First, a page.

Bragg was known to have misbranded his food products with false health claims.[32][33] His products were investigated by the Food and Drug Administration and Federal Trade Commission.[32][33] He advertised "Bragg's Grass Tablets" as being rich in Vitamin A, promoting health, and preventing sickness. In October 1941, Bragg agreed not to publish any further health claims about the product.[32] The FDA reported in 1967 that Bragg's papaya tablets and other dietary tablets "contained false and misleading therapeutic claims and lacked adequate directions for use for the purposes attended."[34]

Bragg was an anti-vaccinationist. He argued that vaccines are deadly and recommended that people not take them.[35]

Selected publications[edit]

  • The Truth About Sex (1929)
  • Cure Yourself (1929)
  • Live Food Cook Book and Menus (1930)
  • Paul C. Bragg's Personal Health Food Cook Book and Menus (1935)
  • The Bragg Toxicless Diet Body Purification and Healing System (1967)
  • How to Keep the Heart Healthy and Fit (1968)
  • Building Powerful Nerve Force (1969)
  • The Shocking Truth About Water: A Universal Fluid of Death (1970)
  • Bragg Apple Cider Vinegar System (1972)
  • Paul C. Bragg's Four Generation Health Food Cook Book and Menus (1972)
  • The Miracle of Fasting (1972)
  • Your Hair and Your Health (1972)
  • Hi-Protein Meatless Health Recipes (1978)


  1. ^ a b c "Bragg Live Foods & Health Books - Pioneering Health Since 1912". Archived from the original on October 27, 2018. Retrieved July 27, 2009.
  2. ^ a b c d e f g h i j k Cramp, Arthur J. (1936). Nostrums and Quackery and Pseudo-Medicine, Volume 3. Press of American Medical Association. pp. 145-147
  3. ^ Dr. Paul Bragg, 94, Turns the Actuarial Tables: 'I Have An Ageless, Tireless, Painless Body' People Magazine, November 8, 1975
  4. ^ a b "Florida Marriages, 1830-1993". FamilySearch. February 22, 2021. Retrieved September 10, 2022.
  5. ^ Batesville Tribune, November 28, 1895
  6. ^ "Robert E. Bragg, 77, retired government printer,...died Monday at his home....Surviving are his wife, Mrs. Tyler Bragg, Miami, three sons, James of New York, Paul and John, both of Burbank, Calif.;...." Robert E. Bragg obituary, Miami Herald, February 15, 1944.
  7. ^ Caroline J. Bragg obituary, Los Angeles Times, January 13, 1934, page 6; Rufus Chappuis obituary; Lancaster-Eagle Gazette, Lancaster, Ohio, September 2, 1948
  8. ^ "United States World War I Draft Registration Cards, 1917-1918". FamilySearch. December 29, 2021. Retrieved September 10, 2022.
  9. ^ Washington Post November 22, 1915
  10. ^ "New Physical Instructor, Paul Bragg, Will Be Coach Of C.H.S. Eleven", The Connersville Daily Courier, July 31, 1920.
  11. ^ Los Angeles Times, September 28, 1921.
  12. ^ San Luis Obispo Daily Telegraph, September 15, 1922
  13. ^ "Calling All Grads of Class of 1924", Van Nuys Valley News, March 31, 1974.
  14. ^ "Raw Food Advocate Sues On Copyright", San Francisco Chronicle October 24, 1930.
  15. ^ Anonymous. (January 23, 1934). Girls Asks $100,000: Attacked, Alleged. Bakersfield Californian. p. 7
  16. ^ Los Angeles Times, September 26, 1928, p. 24
  17. ^ Los Angeles Times January 12, 1932
  18. ^ Bragg Live Foods About Paul Archived March 9, 2012, at the Wayback Machine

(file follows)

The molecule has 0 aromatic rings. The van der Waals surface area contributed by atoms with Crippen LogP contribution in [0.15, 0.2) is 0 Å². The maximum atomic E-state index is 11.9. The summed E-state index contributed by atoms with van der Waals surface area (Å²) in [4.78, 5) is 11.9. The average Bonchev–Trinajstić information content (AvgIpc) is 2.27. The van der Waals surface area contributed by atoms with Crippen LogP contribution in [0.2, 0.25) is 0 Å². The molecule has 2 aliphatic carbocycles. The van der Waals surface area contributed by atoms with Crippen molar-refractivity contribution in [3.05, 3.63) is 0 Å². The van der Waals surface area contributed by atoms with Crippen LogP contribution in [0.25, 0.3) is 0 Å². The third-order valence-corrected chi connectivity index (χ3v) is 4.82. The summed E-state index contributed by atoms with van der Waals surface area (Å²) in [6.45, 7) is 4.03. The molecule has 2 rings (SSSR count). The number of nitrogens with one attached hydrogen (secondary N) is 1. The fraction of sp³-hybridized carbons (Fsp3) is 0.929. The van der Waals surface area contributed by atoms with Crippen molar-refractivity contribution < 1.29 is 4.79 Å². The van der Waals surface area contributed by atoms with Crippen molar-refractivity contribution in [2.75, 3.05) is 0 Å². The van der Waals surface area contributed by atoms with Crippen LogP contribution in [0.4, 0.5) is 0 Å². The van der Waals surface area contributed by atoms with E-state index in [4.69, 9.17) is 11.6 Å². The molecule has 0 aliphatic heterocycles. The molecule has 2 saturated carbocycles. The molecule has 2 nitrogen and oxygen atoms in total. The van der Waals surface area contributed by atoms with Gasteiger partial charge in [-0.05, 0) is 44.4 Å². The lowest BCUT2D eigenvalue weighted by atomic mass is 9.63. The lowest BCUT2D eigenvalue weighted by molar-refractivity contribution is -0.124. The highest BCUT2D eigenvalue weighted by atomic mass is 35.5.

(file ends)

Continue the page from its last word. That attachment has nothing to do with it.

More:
19. ^ Public Records, L. A. County Case No. D490122)
  20. ^ Pignataro, Anthony (February 28, 2008). "In the Name of the 'Father'". Maui Time Weekly. Archived from the original on January 29, 2011. Retrieved June 5, 2011.
  21. ^ "Bragg Live Foods Products Inc./Bragg Health Institute | CCOF - Organic certification, education and outreach, advocacy and leadership since 1973". Retrieved June 10, 2018.
  22. ^ "Bragg Live Foods, Bragg Apple Cider Vinegar, Bragg Liquid Aminos, Systemic Enzymes, Bragg Live Organic Food Products, Patricia Bragg, Paul Bragg, Bragg Organic Olive Oil, Bragg Salad Dressings, Bragg Seasonings, Bragg Health Products". Retrieved June 10, 2018.
  23. ^ December 10, 1976 in The Miami Herald at Page 10-B ("He was stricken at the Crest View Apartments and rushed by rescue squad to the hospital where he died a short time later.")
  24. ^ a b Certificate of Death issued by the State of Florida, State File No. 76-084611, Register No. 15075.
  25. ^ YouTube
  26. ^ Miami Herald, December 10, 1976
  27. ^ December 19, 1976, The Advertiser (Honolulu) and The Star-Bulletin (Honolulu) newspapers.
  28. ^ Green, Marilyn L; Harry, Joann. (1987). Nutrition in Contemporary Nursing Practice. Wiley. p. 212. ISBN 978-0-471-82468-8 "Food faddists in the United States before 1930 were Sylvester Graham, Horace Fletcher, and Bernarr Macfadden. More recent faddists include Adelle Davis, Paul Bragg, and J. I. Rodale."
  29. ^ a b Anonymous. (1931). Professor Paul C. Bragg, A Food Faddist and Sexual Rejuvenator Debarred from the Mails. Journal of the American Medical Association 96: 288-289.
  30. ^ Anonymous. (1947). Paul Bragg's Health Cookbook. Hygeia 26 (1-6): 376.
  31. ^ a b c Misbranding of O. K.-Lax. U. S. v. 10 Dozen Packages of O. K.-Lax. Default decree of condemnation, forfeiture, and destruction. Notices of Judgement Under the Food and Drugs Act. United States Department of Agriculture, 1933. PP. 321-322
  32. ^ a b c Federal Trade Commission Decisions, Volume 33. United States Government Printing Office, 1942. pp. 1774-1775
  33. ^ a b FDA Report on Enforcement and Compliance. U.S. Department of Health, Education and Welfare, 1964. p. 31
  34. ^ Bragg Papaya Tablets, Bragg Dried Fruits, Bragg Teas, and Other Dietary Foods and Tablets. FDA Papers, 1967. p. 39
  35. ^ Bragg, Paul; Bagg, Patricia. (2006). Bragg Healthy Lifestyle: Vital Living to 120!. Health Science. p. 42. ISBN 0-87790-511-8